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Childrenʼs Rights and Education

International Perspectives


Edited By Beth Blue Swadener, Laura Lundy, Janette Habashi and Natasha Blanchet-Cohen

This book compares ways in which children’s rights in, to, and through education, formal and informal, are viewed and implemented in a variety of social and political contexts, aiming to shed light on how policies and practices can improve equal access to high quality education in an environment which is respectful of children’s rights. Chapters focus on understanding the opportunities for and challenges of addressing children’s rights to participation and to inclusion. Authors draw from a variety of disciplines, including critical and cultural studies of childhood, and bring internationally comparative policy perspectives to share nuanced and contrasting examples of ways in which a rights-based approach to education might empower children and youth. The book deepens and complicates research on children’s education rights, and will contribute to courses in comparative education, childhood studies, education policy, and children’s rights.
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5 A Rights-Based Approach to Observing and Assessing Children in the Early Childhood Classroom

My Multiple Images of the Child



A Rights-Based Approach to Observing and Assessing Children in the Early Childhood Classroom

Kylie Smith

The 1989 United Nations Convention on the Rights of the Child (UNCRC) stated that children have the right to participate in decision making and to express their views about things that concern them. The United Nations General Comment No. 7, Implementing Child Rights in Early Childhood (2005), encouraged researchers, educators, and policymakers to seek the views of children under 5 years of age and to take these views seriously. While momentum is growing for this work with older children, there has been little work on what it means for children in their earliest years, particularly under 5 years of age.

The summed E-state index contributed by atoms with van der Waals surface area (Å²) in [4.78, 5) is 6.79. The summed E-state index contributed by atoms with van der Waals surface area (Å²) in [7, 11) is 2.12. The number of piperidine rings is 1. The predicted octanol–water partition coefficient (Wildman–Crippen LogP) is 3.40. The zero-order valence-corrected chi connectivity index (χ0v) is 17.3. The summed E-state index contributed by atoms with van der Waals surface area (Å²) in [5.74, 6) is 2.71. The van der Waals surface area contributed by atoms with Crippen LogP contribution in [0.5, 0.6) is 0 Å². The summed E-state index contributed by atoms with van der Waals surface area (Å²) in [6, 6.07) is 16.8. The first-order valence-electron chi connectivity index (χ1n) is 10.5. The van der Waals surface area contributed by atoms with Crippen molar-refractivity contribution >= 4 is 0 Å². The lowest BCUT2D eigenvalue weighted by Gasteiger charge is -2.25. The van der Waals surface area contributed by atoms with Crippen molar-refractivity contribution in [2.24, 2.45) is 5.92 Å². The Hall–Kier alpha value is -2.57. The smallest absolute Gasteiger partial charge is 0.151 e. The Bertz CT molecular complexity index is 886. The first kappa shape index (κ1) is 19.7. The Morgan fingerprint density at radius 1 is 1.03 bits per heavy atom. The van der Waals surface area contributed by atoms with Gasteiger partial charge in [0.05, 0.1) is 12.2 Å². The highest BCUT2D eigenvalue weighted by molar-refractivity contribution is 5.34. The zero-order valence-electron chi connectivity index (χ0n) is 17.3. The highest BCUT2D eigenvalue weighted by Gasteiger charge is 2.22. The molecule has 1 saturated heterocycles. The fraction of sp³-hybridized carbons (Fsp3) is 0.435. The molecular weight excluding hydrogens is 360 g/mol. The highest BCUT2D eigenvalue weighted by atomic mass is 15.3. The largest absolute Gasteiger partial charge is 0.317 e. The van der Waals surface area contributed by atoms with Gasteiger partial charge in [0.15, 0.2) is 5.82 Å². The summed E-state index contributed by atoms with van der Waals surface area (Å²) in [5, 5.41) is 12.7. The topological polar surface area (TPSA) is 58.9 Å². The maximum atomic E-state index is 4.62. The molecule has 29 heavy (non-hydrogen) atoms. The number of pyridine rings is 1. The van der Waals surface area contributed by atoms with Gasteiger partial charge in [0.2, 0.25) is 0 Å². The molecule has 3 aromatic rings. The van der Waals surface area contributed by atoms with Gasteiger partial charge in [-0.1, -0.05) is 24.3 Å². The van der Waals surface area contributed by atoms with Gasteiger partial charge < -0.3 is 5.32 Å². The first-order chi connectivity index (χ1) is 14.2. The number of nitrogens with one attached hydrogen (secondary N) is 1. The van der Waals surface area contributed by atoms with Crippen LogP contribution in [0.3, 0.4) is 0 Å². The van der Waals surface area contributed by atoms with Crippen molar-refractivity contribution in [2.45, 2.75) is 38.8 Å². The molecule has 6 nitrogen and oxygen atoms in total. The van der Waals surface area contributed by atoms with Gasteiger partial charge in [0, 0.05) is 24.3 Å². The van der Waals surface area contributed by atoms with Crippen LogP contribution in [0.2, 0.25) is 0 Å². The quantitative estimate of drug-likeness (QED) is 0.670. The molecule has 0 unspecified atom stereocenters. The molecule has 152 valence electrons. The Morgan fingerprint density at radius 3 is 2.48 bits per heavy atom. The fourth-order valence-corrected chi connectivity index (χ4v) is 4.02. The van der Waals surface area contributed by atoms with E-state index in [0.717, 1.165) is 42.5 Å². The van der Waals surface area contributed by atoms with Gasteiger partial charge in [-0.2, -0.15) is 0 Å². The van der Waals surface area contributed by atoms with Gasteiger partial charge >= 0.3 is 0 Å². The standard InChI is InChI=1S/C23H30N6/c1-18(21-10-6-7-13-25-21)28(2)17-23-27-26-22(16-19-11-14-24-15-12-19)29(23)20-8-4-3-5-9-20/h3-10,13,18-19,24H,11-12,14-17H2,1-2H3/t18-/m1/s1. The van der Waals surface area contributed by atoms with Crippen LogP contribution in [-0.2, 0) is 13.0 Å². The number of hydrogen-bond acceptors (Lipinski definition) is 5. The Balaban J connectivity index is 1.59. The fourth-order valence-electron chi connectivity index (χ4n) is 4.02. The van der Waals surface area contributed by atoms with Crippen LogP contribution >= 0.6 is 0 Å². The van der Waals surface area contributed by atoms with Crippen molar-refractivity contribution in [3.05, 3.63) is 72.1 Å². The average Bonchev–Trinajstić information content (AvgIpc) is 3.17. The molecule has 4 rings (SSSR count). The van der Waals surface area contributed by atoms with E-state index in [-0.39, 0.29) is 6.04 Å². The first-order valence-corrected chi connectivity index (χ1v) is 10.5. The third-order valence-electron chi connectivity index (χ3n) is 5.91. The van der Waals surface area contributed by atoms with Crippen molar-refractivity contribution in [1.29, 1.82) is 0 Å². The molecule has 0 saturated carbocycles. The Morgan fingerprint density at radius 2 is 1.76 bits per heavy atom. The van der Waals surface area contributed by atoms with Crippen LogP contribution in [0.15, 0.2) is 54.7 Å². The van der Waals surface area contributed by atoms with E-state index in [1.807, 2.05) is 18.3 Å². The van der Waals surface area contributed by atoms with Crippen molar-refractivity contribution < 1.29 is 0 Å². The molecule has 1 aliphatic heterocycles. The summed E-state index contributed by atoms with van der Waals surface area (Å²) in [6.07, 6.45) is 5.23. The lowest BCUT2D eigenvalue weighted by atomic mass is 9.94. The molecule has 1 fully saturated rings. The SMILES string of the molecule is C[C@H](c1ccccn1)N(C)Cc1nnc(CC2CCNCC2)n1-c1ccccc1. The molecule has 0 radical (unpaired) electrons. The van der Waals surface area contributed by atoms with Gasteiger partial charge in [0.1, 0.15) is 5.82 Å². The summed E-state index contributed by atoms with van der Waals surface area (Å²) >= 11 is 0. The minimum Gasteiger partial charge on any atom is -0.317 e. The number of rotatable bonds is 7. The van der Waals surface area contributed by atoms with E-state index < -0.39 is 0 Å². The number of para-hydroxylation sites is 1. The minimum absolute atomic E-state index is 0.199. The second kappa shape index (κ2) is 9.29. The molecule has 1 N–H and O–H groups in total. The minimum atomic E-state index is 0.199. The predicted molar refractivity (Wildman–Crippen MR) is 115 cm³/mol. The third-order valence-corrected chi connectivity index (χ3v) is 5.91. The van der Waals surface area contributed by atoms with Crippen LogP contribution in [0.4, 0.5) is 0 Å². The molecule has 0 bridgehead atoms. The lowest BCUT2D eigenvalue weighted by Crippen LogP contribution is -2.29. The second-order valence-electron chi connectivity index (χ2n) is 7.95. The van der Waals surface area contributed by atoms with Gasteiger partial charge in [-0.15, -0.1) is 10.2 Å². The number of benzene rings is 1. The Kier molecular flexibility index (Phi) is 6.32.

This chapter will explore a rights-based approach to observation and assessment of children’s learning and development in early childhood education. A rights-based approach draws on the articles in the UNCRC (1989) as guiding principles to theory and practice. Using my case study from an Australian early childhood centre, the chapter will examine what happens when we, as teachers, ask children about learning and engagement from their perspective. I illustrate that children’s voices shine a different light on how we see and assess (and support) children, thus providing newer insights into the subjectivities of our gaze.

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